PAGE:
Left-handed molecules from outer space
A new study, conducted by University of California, Los Angeles and the European Southern Observatory, found the building blocks of life orbiting a white dwarf star about 200 light-years away from Earth.
The scientists discovered carbon, nitrogen, hydrogen and oxygen in a zone similar to the Kuiper-Belt in our solar system, a vast region of icy objects beyond Neptune. This finding followed the discovery, in June last year, of a complex organic molecule in deep space that is key to life on Earth.
This molecule, propylene oxide, was detected in a giant cloud of gas and dust called Sagittarius B2, which is located near the center of the Milky Way galaxy about 25,000 light years away. It is a chiral molecule, which means that it exists in two forms that mirror each other. Just like your right hand mirrors your left but will never fit comfortably into a left-handed glove, life’s molecular building blocks come in both right and left versions.
While still can't be determined whether there are more of one hand than the other, the discovery of the molecule could illuminate more about the mystery of how life began on Earth or maybe elsewhere in the Universe. Although most amino acids exist in both left and right handed forms, life on Earth is almost exlusively made of 'left handed' amino acids. Meanwhile, all sugars characteristic of life on Earth are 'right-handed.' No one knows why this is the case.
This phenomenon is called “chirality”—from the Greek word for handedness. The big questions still remain: How and why did life choose only one of two mirror reflections to construct every single creature in her menagerie? Did the seeds of homochirality originate in the depths of interstellar space, or did they evolve here on Earth?
To look for clues, researchers focus on meteorites—time capsules from 4.5 billion years ago that find their way down to solid ground. Many meteorites contain carbon-based molecules including amino acids and sugars, which are just the right ingredients for life. Scientists analyzed the composition of these 'organic' compounds in dozens of meteorites, and came to a surprising conclusion.
Oftentimes both the left- and right-handed versions of, for example, an amino acid, were found in equal amounts—exactly what might be expected. But in many cases, one or more organic molecule was found with an excess of one hand, sometimes a very large excess. In each of those cases, and in every meteorite studied so far by other researchers in the field, the molecule in excess was the left-handed amino acid that is found exclusively in life on Earth.
Some research suggests that the meteorites whith the highest left-handed enrichment had the longest exposure to liquid water, over time periods ranging from 1,000 to 10,000 years. This was being estimated based on the presence of clays and minerals. Previous lab experiments have shown that liquid water can amplify any inequality in amino acids, whether a small bias exists toward left-handed or right-handed types.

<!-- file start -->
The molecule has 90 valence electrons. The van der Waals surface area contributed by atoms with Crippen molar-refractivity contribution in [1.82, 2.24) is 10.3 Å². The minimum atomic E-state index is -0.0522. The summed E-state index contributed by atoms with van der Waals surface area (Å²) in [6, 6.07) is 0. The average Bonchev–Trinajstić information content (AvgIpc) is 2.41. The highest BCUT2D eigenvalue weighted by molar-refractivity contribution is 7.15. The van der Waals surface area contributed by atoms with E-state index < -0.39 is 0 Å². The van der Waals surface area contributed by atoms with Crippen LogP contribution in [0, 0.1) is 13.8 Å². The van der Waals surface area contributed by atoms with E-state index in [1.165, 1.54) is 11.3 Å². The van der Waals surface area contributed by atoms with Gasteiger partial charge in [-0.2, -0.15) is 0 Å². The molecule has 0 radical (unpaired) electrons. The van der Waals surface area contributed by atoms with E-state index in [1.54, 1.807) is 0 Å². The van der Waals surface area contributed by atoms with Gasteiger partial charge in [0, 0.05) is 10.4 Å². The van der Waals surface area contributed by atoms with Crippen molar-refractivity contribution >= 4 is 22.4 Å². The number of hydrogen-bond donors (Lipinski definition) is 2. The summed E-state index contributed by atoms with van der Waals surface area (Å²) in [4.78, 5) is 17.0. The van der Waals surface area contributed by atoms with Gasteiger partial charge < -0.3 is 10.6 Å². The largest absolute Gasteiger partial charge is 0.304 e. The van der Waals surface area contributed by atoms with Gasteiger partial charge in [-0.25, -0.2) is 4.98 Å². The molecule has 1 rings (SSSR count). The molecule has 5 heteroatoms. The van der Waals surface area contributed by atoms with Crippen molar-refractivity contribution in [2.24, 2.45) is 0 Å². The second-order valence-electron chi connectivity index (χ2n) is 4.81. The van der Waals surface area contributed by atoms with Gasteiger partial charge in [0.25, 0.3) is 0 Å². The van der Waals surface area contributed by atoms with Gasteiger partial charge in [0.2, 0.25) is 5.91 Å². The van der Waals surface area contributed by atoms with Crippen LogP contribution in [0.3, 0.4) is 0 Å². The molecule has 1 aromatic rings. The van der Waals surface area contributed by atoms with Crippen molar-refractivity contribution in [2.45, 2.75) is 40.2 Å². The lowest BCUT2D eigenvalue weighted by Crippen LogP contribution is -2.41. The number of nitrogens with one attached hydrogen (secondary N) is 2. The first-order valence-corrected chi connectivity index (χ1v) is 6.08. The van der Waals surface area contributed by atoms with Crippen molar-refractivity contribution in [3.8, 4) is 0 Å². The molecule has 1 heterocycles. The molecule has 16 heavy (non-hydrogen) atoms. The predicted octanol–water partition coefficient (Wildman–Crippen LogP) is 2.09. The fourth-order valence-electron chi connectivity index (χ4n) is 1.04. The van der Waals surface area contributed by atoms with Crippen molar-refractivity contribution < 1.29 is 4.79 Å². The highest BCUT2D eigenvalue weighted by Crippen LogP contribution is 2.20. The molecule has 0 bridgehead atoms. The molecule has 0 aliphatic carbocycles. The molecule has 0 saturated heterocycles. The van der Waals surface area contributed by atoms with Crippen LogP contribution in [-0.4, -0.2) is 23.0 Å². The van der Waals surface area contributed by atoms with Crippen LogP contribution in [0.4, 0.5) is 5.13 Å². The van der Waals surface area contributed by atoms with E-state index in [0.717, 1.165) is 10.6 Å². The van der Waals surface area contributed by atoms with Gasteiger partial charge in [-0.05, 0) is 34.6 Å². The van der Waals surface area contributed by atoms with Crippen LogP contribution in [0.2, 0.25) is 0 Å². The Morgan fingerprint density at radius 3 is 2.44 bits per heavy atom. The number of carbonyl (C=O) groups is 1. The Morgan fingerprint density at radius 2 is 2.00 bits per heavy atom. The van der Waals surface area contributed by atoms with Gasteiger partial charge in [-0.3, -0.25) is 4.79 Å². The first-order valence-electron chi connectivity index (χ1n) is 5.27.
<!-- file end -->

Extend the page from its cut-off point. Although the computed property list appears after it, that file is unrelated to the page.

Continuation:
A supernova, of the sort that could have triggered the formation of our solar system, may also have caused a left-handed molecular preference. Radiation from the newly formed neutron star at the core of the supernova may have caused the scattering of ultraviolet radiation in dust particles, causing the selection of one hand over another.
Some astrobiologists have used chirality as a way to judge if life is likely to be ubiquitous in the galaxy. If life somewhere else would be based on the same molecules as us with the same sense of symmetry, it should be chiral too. And although all the current evidence suggests that both Earth and the solar system lean left, that still doesn't mean right-handed life never existed on primitive Earth, or doesn't exist elsewhere in the Universe.
A conclusive answer is going to be hard to come by. In a few years, however, we might know more: In September 2016, NASA launched the OSIRIS-REx mission to study near-Earth asteroid Bennu. After completing it's measurements it will collect the ultimate prize: a sample from the surface of the 500-meter asteroid, which it will bring back to the Earth in the year 2023 so that scientists can study its chemical composition.
Unlike meteorites, which are separate from their parent body and might get contaminated when they strike Earth, with Bennu, the scientists will know exactly where the sample came from. Hopefully, the sample will learn us more about the origins of homochirality or even life itself.